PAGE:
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Stories About Chemistry

INDEX

37. Where is Thy Place, Uranium?

There are no elements in Mendeleyev’s System which have no place at all. There are elements with no definite place.

Such, for instance, is the very first of them, hydrogen. Investigators are still at odds as to whether element No. 1 should be in the first, or in the seventh group of the Periodic Table.

Uranium is in much the same predicament. But had not Mendeleyev determined its position once and for all?

Cartoon showing a letter addressed to Mr. Uranium, held by a uniformed deliveryman looking  at a signpost topped with a U. On it are various direction arrows, showing 6th Period, Group 3, Group 6 and 7th Perios.

For decades no one questioned uranium’s being in the sixth group of the Periodic Table as the heaviest member of the family including also chromium, molybdenum and tungsten, and its position seemed quite infallible.

But times changed, and uranium was no longer the last in the series of elements. A whole “cohort” of man-made transuranium elements ranged out at its right, and they all had to be placed in the Mendeleyev Table.

What groups and what boxes were to be assigned to the transuranium elements? After much controversy a large number of scientists came to the conclusion that they should all be placed together in a single group and in a single box.

This decision did not fall from the moon, something of the sort had happened once before in the Periodic Table. The lanthanides, a total of 14 elements of the sixth period were all placed together with lanthanum in a single box of Group III.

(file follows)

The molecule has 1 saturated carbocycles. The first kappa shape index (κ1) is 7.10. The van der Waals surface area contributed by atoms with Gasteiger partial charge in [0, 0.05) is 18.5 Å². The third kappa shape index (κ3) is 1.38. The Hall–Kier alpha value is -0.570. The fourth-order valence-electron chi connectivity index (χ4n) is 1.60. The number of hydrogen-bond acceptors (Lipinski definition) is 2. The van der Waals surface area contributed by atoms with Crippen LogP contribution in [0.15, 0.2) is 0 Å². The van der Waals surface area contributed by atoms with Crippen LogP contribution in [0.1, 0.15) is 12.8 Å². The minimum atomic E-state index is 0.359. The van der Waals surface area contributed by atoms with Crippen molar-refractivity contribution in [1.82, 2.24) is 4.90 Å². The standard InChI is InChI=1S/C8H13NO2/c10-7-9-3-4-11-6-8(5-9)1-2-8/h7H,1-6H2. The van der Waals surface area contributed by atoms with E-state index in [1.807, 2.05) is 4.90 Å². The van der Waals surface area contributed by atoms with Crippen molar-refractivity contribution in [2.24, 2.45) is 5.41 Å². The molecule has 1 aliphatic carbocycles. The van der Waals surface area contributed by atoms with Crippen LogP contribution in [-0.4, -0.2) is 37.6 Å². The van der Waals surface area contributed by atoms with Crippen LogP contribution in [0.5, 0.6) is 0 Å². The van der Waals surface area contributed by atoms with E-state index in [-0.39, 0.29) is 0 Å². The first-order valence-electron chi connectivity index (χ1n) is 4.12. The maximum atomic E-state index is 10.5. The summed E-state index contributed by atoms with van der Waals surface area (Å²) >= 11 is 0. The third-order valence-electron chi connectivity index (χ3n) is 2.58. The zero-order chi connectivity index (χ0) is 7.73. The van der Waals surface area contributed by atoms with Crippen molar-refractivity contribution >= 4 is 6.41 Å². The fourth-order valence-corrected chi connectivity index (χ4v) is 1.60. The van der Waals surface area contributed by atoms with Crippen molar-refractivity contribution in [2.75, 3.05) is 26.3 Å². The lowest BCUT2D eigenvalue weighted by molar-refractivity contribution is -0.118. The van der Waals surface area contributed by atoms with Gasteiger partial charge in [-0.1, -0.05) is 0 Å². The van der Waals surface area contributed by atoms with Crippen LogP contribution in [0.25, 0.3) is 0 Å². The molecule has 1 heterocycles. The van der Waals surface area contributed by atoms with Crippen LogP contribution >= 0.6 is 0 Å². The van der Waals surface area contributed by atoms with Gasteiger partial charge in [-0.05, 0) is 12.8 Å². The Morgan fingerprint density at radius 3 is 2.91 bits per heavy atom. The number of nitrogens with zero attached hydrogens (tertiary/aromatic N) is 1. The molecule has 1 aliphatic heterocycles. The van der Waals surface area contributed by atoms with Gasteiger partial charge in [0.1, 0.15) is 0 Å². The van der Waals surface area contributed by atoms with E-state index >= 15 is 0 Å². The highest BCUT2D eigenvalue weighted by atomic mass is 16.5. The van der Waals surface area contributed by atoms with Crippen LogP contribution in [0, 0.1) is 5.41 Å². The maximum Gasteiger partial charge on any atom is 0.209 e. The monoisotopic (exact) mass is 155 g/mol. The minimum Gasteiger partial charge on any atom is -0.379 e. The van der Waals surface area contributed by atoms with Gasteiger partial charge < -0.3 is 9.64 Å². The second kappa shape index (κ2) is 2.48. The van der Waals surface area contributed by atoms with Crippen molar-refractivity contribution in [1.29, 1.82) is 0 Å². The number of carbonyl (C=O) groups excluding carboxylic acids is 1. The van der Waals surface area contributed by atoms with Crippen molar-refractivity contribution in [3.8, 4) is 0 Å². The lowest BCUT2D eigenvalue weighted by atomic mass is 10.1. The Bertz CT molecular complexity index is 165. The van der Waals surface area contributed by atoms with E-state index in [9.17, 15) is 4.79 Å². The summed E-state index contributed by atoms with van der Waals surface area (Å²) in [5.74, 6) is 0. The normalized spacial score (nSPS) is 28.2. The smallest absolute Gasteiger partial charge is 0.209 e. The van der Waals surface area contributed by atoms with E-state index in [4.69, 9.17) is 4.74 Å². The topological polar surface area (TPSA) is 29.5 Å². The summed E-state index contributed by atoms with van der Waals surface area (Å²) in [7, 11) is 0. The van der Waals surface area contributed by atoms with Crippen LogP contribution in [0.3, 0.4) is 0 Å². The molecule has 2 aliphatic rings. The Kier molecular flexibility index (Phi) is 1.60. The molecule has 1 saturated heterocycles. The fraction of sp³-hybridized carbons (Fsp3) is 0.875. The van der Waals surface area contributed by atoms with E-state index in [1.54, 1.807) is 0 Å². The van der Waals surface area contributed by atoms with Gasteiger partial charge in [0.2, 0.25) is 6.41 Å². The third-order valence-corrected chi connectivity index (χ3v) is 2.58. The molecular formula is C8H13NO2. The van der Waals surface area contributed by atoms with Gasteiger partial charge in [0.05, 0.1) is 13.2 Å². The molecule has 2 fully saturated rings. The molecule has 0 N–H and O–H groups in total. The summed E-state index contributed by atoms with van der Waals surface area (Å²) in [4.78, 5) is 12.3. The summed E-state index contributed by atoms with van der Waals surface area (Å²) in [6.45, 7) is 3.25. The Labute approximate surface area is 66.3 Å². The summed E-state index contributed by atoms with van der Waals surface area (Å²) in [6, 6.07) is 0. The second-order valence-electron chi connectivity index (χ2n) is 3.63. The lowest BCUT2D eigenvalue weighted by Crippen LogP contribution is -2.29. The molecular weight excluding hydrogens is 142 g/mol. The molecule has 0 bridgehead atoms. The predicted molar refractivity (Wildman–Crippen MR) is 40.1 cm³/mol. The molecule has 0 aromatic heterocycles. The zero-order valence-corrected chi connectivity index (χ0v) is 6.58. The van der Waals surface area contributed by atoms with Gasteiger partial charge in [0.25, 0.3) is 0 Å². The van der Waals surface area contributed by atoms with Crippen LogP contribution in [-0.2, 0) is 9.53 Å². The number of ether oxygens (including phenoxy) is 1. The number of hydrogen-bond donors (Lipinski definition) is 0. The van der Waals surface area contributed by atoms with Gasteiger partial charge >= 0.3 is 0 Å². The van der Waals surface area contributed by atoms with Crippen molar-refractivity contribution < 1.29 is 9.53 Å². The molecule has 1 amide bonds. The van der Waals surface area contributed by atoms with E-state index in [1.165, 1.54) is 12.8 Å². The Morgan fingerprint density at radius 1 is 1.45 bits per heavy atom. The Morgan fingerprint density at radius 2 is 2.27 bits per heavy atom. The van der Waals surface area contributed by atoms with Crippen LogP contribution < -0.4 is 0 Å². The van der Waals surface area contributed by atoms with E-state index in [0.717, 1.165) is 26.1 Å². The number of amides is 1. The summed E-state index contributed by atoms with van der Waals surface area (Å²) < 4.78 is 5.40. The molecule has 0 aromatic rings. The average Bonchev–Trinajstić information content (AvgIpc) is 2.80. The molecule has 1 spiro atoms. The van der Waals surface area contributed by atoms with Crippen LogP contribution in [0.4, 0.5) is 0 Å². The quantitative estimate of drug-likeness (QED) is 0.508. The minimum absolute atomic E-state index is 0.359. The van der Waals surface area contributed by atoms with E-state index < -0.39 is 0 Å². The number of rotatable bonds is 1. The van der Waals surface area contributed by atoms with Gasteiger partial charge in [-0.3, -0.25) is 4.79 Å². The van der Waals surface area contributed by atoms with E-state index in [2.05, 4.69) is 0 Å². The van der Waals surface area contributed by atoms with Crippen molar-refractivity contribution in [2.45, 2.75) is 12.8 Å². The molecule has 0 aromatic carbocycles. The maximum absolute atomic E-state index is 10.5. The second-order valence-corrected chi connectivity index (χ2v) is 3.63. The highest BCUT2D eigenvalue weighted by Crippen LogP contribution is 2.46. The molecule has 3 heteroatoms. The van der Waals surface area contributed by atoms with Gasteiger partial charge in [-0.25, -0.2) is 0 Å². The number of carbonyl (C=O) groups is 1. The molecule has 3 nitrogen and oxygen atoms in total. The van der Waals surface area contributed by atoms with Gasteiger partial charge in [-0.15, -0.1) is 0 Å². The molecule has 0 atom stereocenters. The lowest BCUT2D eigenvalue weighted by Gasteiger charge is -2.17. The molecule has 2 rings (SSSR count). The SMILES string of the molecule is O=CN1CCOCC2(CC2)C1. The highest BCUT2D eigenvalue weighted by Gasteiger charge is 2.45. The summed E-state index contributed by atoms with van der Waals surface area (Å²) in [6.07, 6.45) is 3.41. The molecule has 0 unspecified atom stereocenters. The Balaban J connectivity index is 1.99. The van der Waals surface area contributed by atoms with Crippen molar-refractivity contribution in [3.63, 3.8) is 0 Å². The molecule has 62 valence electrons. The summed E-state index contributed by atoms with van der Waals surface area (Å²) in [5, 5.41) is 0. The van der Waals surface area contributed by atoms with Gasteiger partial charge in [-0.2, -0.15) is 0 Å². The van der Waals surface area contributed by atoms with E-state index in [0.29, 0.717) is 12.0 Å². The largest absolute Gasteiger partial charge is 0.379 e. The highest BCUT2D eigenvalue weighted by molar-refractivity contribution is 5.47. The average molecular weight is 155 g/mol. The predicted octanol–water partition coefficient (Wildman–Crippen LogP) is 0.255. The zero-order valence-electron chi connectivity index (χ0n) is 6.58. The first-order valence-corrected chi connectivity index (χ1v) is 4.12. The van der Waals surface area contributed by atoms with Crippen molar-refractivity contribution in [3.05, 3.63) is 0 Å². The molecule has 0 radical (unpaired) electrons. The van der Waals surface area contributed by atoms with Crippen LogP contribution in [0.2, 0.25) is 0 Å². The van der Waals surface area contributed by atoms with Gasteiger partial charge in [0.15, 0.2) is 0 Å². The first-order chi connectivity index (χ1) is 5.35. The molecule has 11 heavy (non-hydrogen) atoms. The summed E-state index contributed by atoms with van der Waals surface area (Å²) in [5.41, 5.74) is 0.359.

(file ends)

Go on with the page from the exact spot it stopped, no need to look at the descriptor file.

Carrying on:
The physicists had long since predicted that a similar phenomenon would recur in the next period. They stated that a family of elements resembling the lanthanides should exist in the seventh period. The name of this family would be actinides, because it would begin right after actinium which is situated just below lanthanum in the table.

Hence, all the transuranium elements are members of this family. And not only they, but also uranium and its nearest left-hand neighbours, namely, protactinium and thorium. They all had to leave their old, familiar places in the sixth, fifth and fourth groups, and move into the third.

Almost one hundred years ago Mendeleyev had moved uranium out of this group. Now it was back in it, but this time with “fuller rights.” See what curious things may happen in the life of the Periodic System.

The physicists agreed to such a state of affairs, but not all the chemists, and not without reserve, because as regards properties uranium is just as much a stranger to Group III as it was in Mendeleyev’s time. Nor is the third group quite suitable for thorium and protactinium.

Where is thy place, uranium? It remains a point of controversy among scientists.


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